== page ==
While staring blankly into the grey expanse outside my window, the sounds pouring from the speakers began to envelope the room. Surrounded, seemingly from all sides, I began to feel the swarming noise as if it was a physical entity – something palpable, something real. It might be an odd reaction to have given the particular song playing at the time. Constructed by a plaintive, repeating piano melody and soft, floating vocals, Grouper’s “Clearing” doesn’t seem like the kind of track to swell throughout any space, regardless of size. Sound, however, just like appearances, can be deceiving.
Comprised of only two instruments, “Clearing” serves as a perfect example of the power of restraint in music. Moreso than many songs conjuring tidal washes of reverb-drenched guitars, Grouper’s brand of ambience enveloped and engulfed me in sound. That’s because, unlike so many rock and metal songs from last year, Grouper’s Liz Harris knows how to evoke reaction beyond a racing heart. Rather, Harris applies her expertise towards the more rewarding goal of unraveling heartstrings.
It’s not just Grouper’s Harris who utilizes this approach, of course, but I wish more artists would take the “less is more” philosophy to heart. Every year, it seems as if pop music is becoming more extravagant, as if the music world needs a stronger dose of stimulation. From blaring horns to electric pulses, bombast is the name of the game. Current trends seem to suggest a musical arms race of epic proportions is well underway, and, frankly, that’s the last thing we need more of. Give me a “Pure Heroine” any day of the week over an “Artpop.”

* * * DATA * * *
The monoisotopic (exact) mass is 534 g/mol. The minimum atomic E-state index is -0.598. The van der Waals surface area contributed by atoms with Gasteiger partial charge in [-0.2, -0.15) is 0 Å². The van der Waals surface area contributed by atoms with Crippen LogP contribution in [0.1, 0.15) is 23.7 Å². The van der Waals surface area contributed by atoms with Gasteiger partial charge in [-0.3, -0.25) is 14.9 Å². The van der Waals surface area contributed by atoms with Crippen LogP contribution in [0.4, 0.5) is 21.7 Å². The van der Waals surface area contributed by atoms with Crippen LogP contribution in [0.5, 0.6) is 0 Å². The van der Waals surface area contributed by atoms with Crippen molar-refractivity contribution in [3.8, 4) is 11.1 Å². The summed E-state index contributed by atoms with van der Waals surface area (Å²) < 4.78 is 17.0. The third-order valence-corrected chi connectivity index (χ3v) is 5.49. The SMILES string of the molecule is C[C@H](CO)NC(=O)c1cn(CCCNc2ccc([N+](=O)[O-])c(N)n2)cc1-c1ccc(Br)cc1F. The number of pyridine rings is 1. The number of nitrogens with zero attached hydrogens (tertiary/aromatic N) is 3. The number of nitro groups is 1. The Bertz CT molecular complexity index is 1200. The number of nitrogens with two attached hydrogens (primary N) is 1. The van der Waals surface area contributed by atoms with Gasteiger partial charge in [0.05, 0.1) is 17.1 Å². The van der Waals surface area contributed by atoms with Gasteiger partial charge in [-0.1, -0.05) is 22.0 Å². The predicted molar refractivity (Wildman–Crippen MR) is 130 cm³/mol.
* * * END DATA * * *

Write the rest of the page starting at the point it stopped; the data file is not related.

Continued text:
The issue with this continual game of out-stimulating the audience is that these high-octane releases run the risk of desensitizing listeners to more nuanced excitement in music. Subtle transitions, clever chord progressions, and lyrical turns of phrase are all relegated to non-existent backgrounds where music goes to die. That’s what makes releases such as Lorde’s debut album so exciting; instead of emulating peers’ inclination towards higher decibel counts and more instrumentation, Lorde’s “Pure Heroine” opts for a bare-bones aesthetic to deliver her hook-laden songs, working to stunning effect. I’m looking forward to seeing popular artists record against the grain by taking this approach even further. Imagine an album comprised purely of melodic, memorable choruses supported by minimal, acoustic instruments. That may be something of a dream in today’s hyper-active world, but I can keep on dreaming.